I have often been asked, “If the Black Prairie really is a prairie, were there once buffalo around here?”
The answer is, yes, there were buffalo here but not necessarily because of the existence of the prairie. There were buffalo in the prairie during prehistoric times and into the early period of European contact, but they were also found in the forest areas, too. These were buffalo or bison which were living east of the Mississippi River and which were said to have been slightly smaller than the western buffalo.
Although there were buffalo in the Southeast, their numbers never came close to the huge herds that roamed west of the Mississippi River. Some of the earliest European accounts of what is now the United States mention Buffalo. In many of these accounts the buffalo were in forests, not prairies.
Early descriptions by the English settlers in the original colonies provide tidbits about the range of Buffalo in the east. A 1612 English account tells of seeing herds of “huge cattle” (buffalo) near the present site of Washington D C. It was reported that the Indians killed them for food. A British account from 1752 referred to western Carolina being crossed by many buffalo trails. In 1729, William Boyd surveyed the line between Virginia and Carolina and told of seeing buffalo but said they were rare.
In what is now Mississippi, Alabama and Tennessee there are even earlier mentions of Buffalo. Those references begin with the de Soto Expedition of 1539 -43. Several members of that expedition kept journals and within in those journals is a mention of buffalo. In the journal kept by “The Gentleman of Elvas” there is an account of a “cow hide” taken from Indians in what is now central Tennessee. There is also a description of Chickasaw Indians within the Black Prairie being decorated with paint and feathers and wearing “horns on the head.”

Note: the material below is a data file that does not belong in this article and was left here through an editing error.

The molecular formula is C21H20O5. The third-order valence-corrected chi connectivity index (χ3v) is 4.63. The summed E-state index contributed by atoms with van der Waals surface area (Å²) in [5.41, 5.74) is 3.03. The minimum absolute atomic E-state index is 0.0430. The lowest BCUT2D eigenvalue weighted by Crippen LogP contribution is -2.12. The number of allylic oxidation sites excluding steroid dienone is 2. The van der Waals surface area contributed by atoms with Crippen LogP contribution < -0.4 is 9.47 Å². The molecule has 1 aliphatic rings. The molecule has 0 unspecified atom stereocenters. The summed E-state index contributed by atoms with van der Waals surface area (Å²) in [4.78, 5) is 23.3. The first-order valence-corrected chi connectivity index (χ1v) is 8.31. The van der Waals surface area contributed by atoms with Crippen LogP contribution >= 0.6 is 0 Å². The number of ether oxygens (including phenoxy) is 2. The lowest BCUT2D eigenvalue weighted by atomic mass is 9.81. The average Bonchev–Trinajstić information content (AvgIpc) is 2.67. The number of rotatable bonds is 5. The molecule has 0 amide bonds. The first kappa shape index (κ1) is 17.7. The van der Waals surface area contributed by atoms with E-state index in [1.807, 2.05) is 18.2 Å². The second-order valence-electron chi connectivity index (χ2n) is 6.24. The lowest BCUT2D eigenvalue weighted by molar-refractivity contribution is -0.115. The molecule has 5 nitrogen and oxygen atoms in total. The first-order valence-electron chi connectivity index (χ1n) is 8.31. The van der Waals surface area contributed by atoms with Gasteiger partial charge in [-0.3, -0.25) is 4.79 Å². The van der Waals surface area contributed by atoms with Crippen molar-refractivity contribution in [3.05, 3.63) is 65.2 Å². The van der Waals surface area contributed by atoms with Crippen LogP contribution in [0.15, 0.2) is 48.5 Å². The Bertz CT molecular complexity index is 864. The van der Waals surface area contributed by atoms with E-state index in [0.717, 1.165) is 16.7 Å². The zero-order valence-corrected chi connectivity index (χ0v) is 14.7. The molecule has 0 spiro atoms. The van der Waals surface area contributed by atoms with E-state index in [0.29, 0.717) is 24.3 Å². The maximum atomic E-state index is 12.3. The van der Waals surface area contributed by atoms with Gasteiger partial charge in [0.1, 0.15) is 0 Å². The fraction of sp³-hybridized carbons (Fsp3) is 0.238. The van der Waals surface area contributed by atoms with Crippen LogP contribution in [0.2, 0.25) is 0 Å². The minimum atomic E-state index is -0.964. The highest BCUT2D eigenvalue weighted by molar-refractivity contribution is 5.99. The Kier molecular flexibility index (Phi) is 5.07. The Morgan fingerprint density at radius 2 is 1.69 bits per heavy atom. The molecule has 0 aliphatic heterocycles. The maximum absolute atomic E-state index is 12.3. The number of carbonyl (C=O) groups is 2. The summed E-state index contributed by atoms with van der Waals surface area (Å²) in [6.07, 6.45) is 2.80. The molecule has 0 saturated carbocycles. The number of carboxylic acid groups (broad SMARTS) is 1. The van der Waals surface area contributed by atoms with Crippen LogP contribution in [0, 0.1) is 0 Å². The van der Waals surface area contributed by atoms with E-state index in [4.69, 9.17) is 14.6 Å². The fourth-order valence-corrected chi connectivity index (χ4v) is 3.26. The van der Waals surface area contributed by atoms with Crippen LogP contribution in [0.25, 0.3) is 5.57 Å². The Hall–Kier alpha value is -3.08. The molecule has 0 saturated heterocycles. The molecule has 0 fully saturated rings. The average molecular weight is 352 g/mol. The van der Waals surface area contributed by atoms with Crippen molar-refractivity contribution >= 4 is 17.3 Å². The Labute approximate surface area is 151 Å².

Writing in 1708, Thomas Nairne, an English trader, mentions the Chickasaw Indians (their main villages in the present day Tupelo area) wearing buffalo robes and hunting buffalo during a trading journey to Charleston, S.C. A 1740 French account mentions seeing “boeuf” in what is now northwest Mississippi.
In 1775 British trader James Adaire published a history of the American Indian. His account was based primarily on his experiences as a trader, mostly with the Cherokee and Chickasaw between 1736 and 1768. He also told of traveling with a group of Chickasaws to Charleston and being delayed along the way as the Chickasaws were “killing and cutting up buffalo.” William McIntosh, a prominent Creek Indian leader of the early 1800s, related that buffalo had been common in the southeast until “as late as 1774.”
In northeast Mississippi archaeological evidence confirms the presence of buffalo in the prairie. A Chickasaw Indian site north west of West Point has yielded three bison bones. Bones from the site produced a radiocarbon date of 1442 to 1535. A Chickasaw Indian village site in south west Tupelo has produced many bison bones. It is a site that was occupied from the mid-1600s to about 1720.
What happened to the eastern buffalo? It was a scenario what would be played out on an even more horrible scale by Euro-American hunters out West. In 1775 Adaire wrote; “The buffalo herds are now becoming scarce. The thoughtless and wasteful Indians used to kill great numbers of them (buffalo), only for their tongues and marrow bones, leaving the rest of the carcases to wild beasts.”
Rufus Ward is a Columbus native a local historian. E-mail your questions about local history to Rufus at email@example.com.
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